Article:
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Q: Risk free rate and Return on the market for the UK ( Answered ,   0 Comments )
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 Subject: Risk free rate and Return on the market for the UK Category: Business and Money > Finance Asked by: redshep-ga List Price: \$10.00 Posted: 26 Apr 2005 08:09 PDT Expires: 26 May 2005 08:09 PDT Question ID: 514424
 ```Hello, In order to calculate the Capital Asset Pricing Model for UK companies I need the 'Risk Free Rate' (for 5 and 10 year) and the 'Return on the Market' (not sure if this has a time scale?) for the UK. I need to know where the answers were taken from for referencing purposes. I hope that makes sense, I am struggling with finance. Red```
 ```Redshep -- Motley Fool, an investment site, has both a definition of the U.K. risk-free rate and Rm, or market returns, ?in the U.K. this century.? But since they don?t say which century we should probably find some primary sources: Motley Fool U.K. Glossary http://www.fool.co.uk/school/glossary/glossary9.htm#risk-free_rate_of_return (And note that there is a significant difference between U.S. and U.K. government bonds: they?re tax-free in the U.K. and taxable in the U.S.) You could undoubtedly use the London Financial Times for bonds, but I?ll use the Wall Street Journal quotes (http://www.wsj.com -- in the credit markets section) for U.K. bonds, which have a very flat yield curve: Sept. 2006 maturity, 4.55% Dec. 2009: 4.55% Sept. 2015: 4.57% Mar. 2036: 4.47% Motley Fool is also an excellent source for analyzing the market returns in the U.K. This report is on a Credit-Suisse First Boston (CSFB) study done by the investment bank of long-term market returns for the FTSE 100 ? the Financial Times leading 100 U.K. stocks. The FTSE 100 is probably the most-used index for CAPM calculations, though there is also a FTSE 250 and a FTSE 350: Answers.com ?Wikipedia definition of FTSE 100? http://www.answers.com/topic/ftse-100-index&method=6 You can determine your own period for FTSE 100 returns by using any of a number of stock market sites and looking at the year-end level of the index. I?d recommend the excellent BigCharts.com site and use the ?historical quotes? section for the end of the year ? and uk:FTSE 100 as your symbol for the index: BigCharts.com ?Historical Quotes? http://bigcharts.marketwatch.com/historical/ Here are the numbers for recent years: 2004: 4,814.3 2003: 4,476.9 2002: 3,940.4 2001: 5,217.4 2000: 6,222.5 Google search strategy: U.K. ?risk free rate? gilts U.K. historical FTSE Best regards, Omnivorous-GA``` Clarification of Answer by omnivorous-ga on 26 Apr 2005 09:42 PDT ```Redshep -- I inadvertently dropped the link to story on the excellent CSFB study: Motley Fool U.K. "Guaranteed Stock Market Returns," (Paton, Oct. 31, 2001) http://www.fool.co.uk/news/foolseyeview/2001/fev011031c.htm Best regards, Omnivorous-GA``` Request for Answer Clarification by redshep-ga on 27 Apr 2005 01:50 PDT ```Hello Omnivorous-GA, Many thanks for the quick response and excellent information. Please can you clarify how I work out the return on the market from the FTSE information? I have very little knowledge of finance and want to know how it is worked out! Thanks once again. Red (Here are the numbers for recent years: 2004: 4,814.3 2003: 4,476.9 2002: 3,940.4 2001: 5,217.4 2000: 6,222.5)``` Clarification of Answer by omnivorous-ga on 27 Apr 2005 06:31 PDT ```Redshep -- You might wish to take the market returns from the CSFB or Motley Fool studies, as they're over a long period. Alternately you can create your own averages, though I'd recommend at least a 10-year period -- particularly since this 5-year average is negative, something that long-term studies DO NOT support. You'll be doing year-to year percentages, like the following: 2004: 4,814.3 (4,814.3 - 4476.9) = 337.4 gain on 4476.9 = 7.54% 2003: 4,476.9 +13.6% 2002: 3,940.4 -24.5% 2001: 5,217.4 -16.2% 2000: 6,222.5 Thanks for your kind comments, as I learned something in answering this. I was actually surprised that CAPM studies generally don't use the broader FTSE 350. I think that you know that in the U.S. the Standard & Poor's Index of 500 stocks is used, as it represents a high percentage of the value of U.S. public companies. The best-known index in the U.S. is probably the Dow-Jones industrial averages, because of its longevity (it's almost 100 years older than the S&P500) -- but it measures fewer companies. And there are broader indices, like the Wilshire 5000. Best regards, Omnivorous-GA```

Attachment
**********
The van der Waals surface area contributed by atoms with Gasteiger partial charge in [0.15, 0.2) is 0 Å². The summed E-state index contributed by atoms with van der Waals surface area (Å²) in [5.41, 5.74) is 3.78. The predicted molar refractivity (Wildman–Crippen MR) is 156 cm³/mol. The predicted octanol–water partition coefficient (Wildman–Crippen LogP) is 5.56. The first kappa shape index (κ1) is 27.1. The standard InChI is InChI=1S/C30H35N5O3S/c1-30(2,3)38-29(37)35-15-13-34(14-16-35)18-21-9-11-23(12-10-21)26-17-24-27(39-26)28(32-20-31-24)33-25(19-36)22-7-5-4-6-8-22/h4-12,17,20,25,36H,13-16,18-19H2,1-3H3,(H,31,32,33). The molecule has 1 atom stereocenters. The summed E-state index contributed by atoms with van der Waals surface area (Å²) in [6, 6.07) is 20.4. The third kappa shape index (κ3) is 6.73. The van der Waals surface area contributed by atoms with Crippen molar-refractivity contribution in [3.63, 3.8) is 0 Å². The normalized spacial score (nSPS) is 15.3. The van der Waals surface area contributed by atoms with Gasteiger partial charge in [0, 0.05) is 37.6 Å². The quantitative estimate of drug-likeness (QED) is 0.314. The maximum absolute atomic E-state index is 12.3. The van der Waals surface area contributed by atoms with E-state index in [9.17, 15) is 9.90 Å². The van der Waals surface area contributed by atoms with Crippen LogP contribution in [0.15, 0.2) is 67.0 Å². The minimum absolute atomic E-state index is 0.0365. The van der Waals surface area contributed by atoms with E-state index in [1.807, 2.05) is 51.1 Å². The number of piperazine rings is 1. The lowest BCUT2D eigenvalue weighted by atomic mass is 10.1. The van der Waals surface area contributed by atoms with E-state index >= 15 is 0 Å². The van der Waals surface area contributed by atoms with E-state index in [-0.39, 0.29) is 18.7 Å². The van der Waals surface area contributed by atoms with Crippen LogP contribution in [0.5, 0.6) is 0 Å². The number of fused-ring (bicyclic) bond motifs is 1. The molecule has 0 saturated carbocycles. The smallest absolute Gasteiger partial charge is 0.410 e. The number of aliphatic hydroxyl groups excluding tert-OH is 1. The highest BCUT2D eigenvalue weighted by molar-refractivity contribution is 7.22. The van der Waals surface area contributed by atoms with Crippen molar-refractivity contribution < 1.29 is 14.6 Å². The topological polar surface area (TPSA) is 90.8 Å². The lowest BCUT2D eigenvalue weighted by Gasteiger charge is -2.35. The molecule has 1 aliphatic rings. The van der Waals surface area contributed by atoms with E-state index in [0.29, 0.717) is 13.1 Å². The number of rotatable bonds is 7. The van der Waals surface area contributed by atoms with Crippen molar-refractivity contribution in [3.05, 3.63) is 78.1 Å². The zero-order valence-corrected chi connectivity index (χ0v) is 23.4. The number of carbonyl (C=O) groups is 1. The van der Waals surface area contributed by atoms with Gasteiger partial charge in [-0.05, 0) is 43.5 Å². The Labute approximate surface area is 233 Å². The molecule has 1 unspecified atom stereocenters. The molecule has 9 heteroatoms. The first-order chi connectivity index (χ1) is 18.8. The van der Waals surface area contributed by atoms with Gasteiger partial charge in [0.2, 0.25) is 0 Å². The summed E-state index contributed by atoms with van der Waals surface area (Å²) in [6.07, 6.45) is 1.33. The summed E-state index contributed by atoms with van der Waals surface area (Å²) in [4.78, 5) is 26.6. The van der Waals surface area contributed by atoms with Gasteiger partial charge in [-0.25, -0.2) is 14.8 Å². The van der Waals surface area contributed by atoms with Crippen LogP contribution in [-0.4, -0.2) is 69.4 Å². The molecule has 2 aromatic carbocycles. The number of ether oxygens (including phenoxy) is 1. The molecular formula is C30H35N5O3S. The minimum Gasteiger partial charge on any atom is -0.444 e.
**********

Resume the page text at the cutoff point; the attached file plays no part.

redshep-ga rated this answer: `Many thanks for the detailed clarification and extra comments. Red`